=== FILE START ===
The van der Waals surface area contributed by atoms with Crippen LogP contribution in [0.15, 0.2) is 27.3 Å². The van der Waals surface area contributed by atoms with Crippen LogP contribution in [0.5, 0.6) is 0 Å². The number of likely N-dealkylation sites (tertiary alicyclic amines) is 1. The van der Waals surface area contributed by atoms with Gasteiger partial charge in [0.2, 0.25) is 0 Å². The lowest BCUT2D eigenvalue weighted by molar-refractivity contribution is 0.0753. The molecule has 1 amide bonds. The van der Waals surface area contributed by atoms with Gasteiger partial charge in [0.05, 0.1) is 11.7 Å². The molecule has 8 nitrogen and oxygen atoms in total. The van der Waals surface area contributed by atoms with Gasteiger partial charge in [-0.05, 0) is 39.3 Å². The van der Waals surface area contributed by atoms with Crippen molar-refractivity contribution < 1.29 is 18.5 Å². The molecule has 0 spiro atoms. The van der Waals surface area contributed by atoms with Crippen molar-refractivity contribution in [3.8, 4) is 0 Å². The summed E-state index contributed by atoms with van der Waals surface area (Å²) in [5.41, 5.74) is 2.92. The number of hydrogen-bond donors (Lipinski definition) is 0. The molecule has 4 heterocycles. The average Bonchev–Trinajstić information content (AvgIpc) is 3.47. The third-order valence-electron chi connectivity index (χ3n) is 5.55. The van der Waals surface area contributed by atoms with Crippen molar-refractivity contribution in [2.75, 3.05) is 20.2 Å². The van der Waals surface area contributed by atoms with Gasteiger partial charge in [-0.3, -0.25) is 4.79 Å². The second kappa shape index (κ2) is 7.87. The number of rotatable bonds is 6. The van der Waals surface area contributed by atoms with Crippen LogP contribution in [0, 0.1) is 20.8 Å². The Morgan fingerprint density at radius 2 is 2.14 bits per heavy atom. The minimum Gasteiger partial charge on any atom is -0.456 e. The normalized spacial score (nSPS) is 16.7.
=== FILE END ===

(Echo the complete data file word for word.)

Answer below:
The van der Waals surface area contributed by atoms with Crippen LogP contribution in [0.15, 0.2) is 27.3 Å². The van der Waals surface area contributed by atoms with Crippen LogP contribution in [0.5, 0.6) is 0 Å². The number of likely N-dealkylation sites (tertiary alicyclic amines) is 1. The van der Waals surface area contributed by atoms with Gasteiger partial charge in [0.2, 0.25) is 0 Å². The lowest BCUT2D eigenvalue weighted by molar-refractivity contribution is 0.0753. The molecule has 1 amide bonds. The van der Waals surface area contributed by atoms with Gasteiger partial charge in [0.05, 0.1) is 11.7 Å². The molecule has 8 nitrogen and oxygen atoms in total. The van der Waals surface area contributed by atoms with Gasteiger partial charge in [-0.05, 0) is 39.3 Å². The van der Waals surface area contributed by atoms with Crippen molar-refractivity contribution < 1.29 is 18.5 Å². The molecule has 0 spiro atoms. The van der Waals surface area contributed by atoms with Crippen molar-refractivity contribution in [3.8, 4) is 0 Å². The summed E-state index contributed by atoms with van der Waals surface area (Å²) in [5.41, 5.74) is 2.92. The number of hydrogen-bond donors (Lipinski definition) is 0. The molecule has 4 heterocycles. The average Bonchev–Trinajstić information content (AvgIpc) is 3.47. The third-order valence-electron chi connectivity index (χ3n) is 5.55. The van der Waals surface area contributed by atoms with Crippen molar-refractivity contribution in [2.75, 3.05) is 20.2 Å². The van der Waals surface area contributed by atoms with Gasteiger partial charge in [-0.3, -0.25) is 4.79 Å². The second kappa shape index (κ2) is 7.87. The number of rotatable bonds is 6. The van der Waals surface area contributed by atoms with Crippen LogP contribution in [0, 0.1) is 20.8 Å². The Morgan fingerprint density at radius 2 is 2.14 bits per heavy atom. The minimum Gasteiger partial charge on any atom is -0.456 e. The normalized spacial score (nSPS) is 16.7.